Germany is considering supporting a minimum EU ETS price, according to a draft environment ministry document seen by Bloomberg, in what could be an easing of the country’s reluctance towards price controls in the bloc-wide emissions market.
The German government favours an emissions market that may “include the adoption of a Europe-wide minimum price to set a sufficiently strong price signal,” according to the draft document.
It still needs to be approved by Environment Minister Barbara Hendricks as part of a 2050 climate plan Germany is crafting with the aim of getting full government sign-off this summer.
Details of the paper emerge a month after a ministry spokesman said his department was willing to consider additional reforms to strengthen the EU ETS, but that Germany favours supply-side measures, a preference that may clash with France’s idea for a carbon price corridor.
French Environment Minister Segolene Royal has said that carbon prices need to be at around €30 a tonne globally in order to change the behaviour of big-emitting industries, a level far above the current EUA price near €6.
France is pushing hard for the price corridor idea at EU level, and last week announced a domestic plan for a carbon price floor for its utilities that would apply from Jan. 2017 in addition to the ETS. Market sources are sceptical whether the measure can be in place by then, ICIS reported on Wednesday.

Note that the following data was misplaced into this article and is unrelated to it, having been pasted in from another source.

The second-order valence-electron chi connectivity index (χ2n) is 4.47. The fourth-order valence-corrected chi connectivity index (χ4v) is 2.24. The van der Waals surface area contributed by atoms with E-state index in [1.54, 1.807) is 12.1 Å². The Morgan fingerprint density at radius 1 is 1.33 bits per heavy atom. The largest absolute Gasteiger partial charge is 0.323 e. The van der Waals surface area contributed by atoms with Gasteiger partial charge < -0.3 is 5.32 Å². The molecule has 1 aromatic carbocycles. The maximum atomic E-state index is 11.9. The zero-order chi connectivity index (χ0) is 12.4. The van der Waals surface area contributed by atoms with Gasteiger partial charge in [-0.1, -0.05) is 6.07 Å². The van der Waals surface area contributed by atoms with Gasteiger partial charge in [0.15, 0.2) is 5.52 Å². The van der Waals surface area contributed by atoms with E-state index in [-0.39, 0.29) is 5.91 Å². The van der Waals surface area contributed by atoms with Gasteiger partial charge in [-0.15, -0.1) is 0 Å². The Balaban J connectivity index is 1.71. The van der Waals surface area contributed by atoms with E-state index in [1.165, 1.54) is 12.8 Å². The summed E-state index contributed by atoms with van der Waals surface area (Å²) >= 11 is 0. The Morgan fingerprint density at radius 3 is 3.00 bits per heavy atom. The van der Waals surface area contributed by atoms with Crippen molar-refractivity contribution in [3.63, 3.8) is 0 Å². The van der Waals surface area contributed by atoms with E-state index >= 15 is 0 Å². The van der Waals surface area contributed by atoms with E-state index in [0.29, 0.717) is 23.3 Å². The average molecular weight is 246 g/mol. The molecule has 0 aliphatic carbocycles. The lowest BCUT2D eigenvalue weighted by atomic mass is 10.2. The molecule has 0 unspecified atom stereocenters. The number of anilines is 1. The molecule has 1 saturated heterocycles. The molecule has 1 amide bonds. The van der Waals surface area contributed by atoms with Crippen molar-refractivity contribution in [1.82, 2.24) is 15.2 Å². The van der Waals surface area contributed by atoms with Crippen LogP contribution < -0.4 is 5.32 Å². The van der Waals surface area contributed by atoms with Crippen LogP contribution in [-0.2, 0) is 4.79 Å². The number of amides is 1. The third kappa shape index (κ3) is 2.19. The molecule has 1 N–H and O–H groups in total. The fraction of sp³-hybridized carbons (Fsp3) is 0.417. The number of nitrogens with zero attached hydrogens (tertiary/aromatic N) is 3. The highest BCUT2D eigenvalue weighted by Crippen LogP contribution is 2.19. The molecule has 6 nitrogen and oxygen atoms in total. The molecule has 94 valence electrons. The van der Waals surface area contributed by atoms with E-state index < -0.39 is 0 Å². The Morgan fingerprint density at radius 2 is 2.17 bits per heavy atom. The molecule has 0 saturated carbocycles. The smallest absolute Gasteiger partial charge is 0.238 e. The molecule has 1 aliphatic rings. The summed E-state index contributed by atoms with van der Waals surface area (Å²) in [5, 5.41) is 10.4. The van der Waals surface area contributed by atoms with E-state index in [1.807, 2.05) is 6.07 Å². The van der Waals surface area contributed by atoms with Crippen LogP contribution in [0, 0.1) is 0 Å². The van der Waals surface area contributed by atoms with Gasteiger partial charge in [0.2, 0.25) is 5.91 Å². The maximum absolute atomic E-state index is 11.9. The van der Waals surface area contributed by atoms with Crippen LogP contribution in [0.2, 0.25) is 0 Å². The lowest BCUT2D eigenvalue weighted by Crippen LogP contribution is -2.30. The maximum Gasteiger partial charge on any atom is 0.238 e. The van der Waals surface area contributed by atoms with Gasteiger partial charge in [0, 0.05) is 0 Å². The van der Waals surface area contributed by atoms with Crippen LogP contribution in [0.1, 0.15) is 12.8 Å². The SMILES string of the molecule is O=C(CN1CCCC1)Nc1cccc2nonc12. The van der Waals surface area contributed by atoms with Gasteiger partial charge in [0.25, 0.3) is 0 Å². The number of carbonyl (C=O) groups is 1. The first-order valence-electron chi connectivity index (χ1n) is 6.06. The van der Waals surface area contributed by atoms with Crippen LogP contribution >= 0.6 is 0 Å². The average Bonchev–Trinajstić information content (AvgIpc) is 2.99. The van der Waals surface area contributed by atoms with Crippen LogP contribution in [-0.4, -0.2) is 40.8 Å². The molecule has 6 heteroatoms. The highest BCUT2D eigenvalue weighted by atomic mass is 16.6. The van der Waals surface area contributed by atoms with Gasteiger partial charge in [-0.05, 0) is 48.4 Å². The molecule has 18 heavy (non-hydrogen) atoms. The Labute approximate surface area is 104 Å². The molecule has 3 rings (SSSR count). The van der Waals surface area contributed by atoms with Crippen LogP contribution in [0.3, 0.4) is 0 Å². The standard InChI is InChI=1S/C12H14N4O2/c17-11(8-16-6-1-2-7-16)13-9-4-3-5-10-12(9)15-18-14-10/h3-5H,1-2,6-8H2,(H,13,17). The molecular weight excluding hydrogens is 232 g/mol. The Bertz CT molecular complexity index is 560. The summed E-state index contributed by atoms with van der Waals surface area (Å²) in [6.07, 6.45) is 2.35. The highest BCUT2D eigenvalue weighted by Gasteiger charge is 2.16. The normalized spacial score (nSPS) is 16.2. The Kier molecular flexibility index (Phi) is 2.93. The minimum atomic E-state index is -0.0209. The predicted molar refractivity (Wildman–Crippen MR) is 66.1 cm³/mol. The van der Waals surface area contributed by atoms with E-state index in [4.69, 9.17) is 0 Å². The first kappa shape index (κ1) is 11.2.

However, Uwe Leprich, a senior German environment agency official, pointed out last week that such unilateral action would fail in his country and it would need to deploy other policy tools to phase out its vast lignite-based power output, which can be produced more cheaply than the coal units France is targeting.
The EU-wide price corridor would require a qualified majority of support from both member states and the bloc’s parliament in a post-2020 reform process expected to be finalised Q1 next year at the earliest.
The idea has been so far met with a lukewarm response among lawmakers and the European Commission, the latter of which has proposed reforms that don’t feature price controls.
However, the backing of Germany, the EU’s economic powerhouse and top emitter, could significantly boost the proposal’s chances.
Read our Dialogue for views on whether France’s price corridor plan will gain traction among EU lawmakers.
By Ben Garside – firstname.lastname@example.org